I agree, to a point, about the clothing, but I generally dislike portraits where the family members all look like little clones. Matching colors, like all blue tops looks good, but having a whole family dressed something like identical blue oxford J. Crew button down shirts is kinda creepy.

I think the posing in the first is better, despite the hands. In the second, the two boys in the back are dirctly behind Mom and Dad. This visually splits off Dad and the boy in the darker blue shirt from the rest of the family. It would have been better to shift the boys over so that the boy in the darker blue shirt is between Mom and Dad.
Yeah, the hands thing too.

The real question is: Are they happy?

As for the cold problem, you might consider handing out a few of those chemical handwarmer packs.

Message edited by author 2008-11-10 10:33:12.
11/10/2008 10:58:17 AM · #16
The mother needs to have her hands somewhere else and posed differently, right now, she kinda looks like she needs to go to the bathroom. Sorry.

11/10/2008 11:10:40 AM · #17
Haha, you should come over here, I can´t believe you are complaining about 4 degrees celcius temperatures and a little wind :) Just tell them that the cold will only last five minutes but the picture will last forever and tell them to think of Hawaii or something.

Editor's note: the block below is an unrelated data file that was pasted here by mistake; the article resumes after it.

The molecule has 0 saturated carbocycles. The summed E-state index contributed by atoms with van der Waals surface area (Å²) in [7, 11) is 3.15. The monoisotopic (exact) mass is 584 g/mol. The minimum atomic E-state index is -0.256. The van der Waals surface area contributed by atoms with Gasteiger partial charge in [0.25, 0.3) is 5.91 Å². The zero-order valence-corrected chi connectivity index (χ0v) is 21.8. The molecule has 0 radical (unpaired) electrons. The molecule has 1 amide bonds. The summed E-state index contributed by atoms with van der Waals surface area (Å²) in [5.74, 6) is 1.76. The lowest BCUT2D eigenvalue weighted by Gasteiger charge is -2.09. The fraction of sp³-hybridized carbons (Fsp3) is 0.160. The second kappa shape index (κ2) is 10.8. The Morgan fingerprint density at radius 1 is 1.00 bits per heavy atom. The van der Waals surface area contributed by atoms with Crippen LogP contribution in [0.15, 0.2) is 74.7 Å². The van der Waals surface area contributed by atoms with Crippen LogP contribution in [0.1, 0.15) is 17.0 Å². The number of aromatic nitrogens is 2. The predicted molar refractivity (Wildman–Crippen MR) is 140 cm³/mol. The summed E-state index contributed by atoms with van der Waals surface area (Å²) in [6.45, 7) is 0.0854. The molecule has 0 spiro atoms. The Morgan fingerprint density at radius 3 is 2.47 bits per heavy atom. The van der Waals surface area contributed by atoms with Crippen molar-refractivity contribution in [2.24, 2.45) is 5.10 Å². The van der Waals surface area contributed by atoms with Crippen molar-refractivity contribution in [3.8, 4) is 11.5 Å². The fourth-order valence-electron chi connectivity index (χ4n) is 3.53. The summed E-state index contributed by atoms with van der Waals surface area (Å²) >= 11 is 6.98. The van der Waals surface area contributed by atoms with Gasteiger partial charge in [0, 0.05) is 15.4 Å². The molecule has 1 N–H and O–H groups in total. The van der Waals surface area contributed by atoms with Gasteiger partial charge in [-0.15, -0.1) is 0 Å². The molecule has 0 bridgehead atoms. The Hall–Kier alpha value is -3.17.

11/10/2008 11:14:22 AM · #18
Thanks everyone, I will be the first to admit posing isnt my strong suit. If anyone is willing to look over some that I have posted for the family send me a PM and I can send you a link and password to their shots.

Matt
11/10/2008 03:16:11 PM · #19
I actually thought they were both very lovely portraits. The clothing didn't bother me in the slightest and neither did the hands' positioning. All I saw was their smiling faces and what a beautiful family they were.
11/10/2008 03:55:58 PM · #20
Does clothing make a difference? Have a look at what photogs are selling for $5,000 as family portraits and you see art, not snapshots.
What is important in the image? Faces of course.

I've had seniors (who usually end up going elsewhere) that the only thing they ask about is 'backgrounds'. What backgrounds do you have? over and over.

What is the reason for the image? Why are we doing this? To freeze your life in this moment in time. Your face, hair, clothing, class ring, perhaps car or pet, hobby or sport, etc. The image is about YOU, not my muslin or some foam numbers that spell out the year.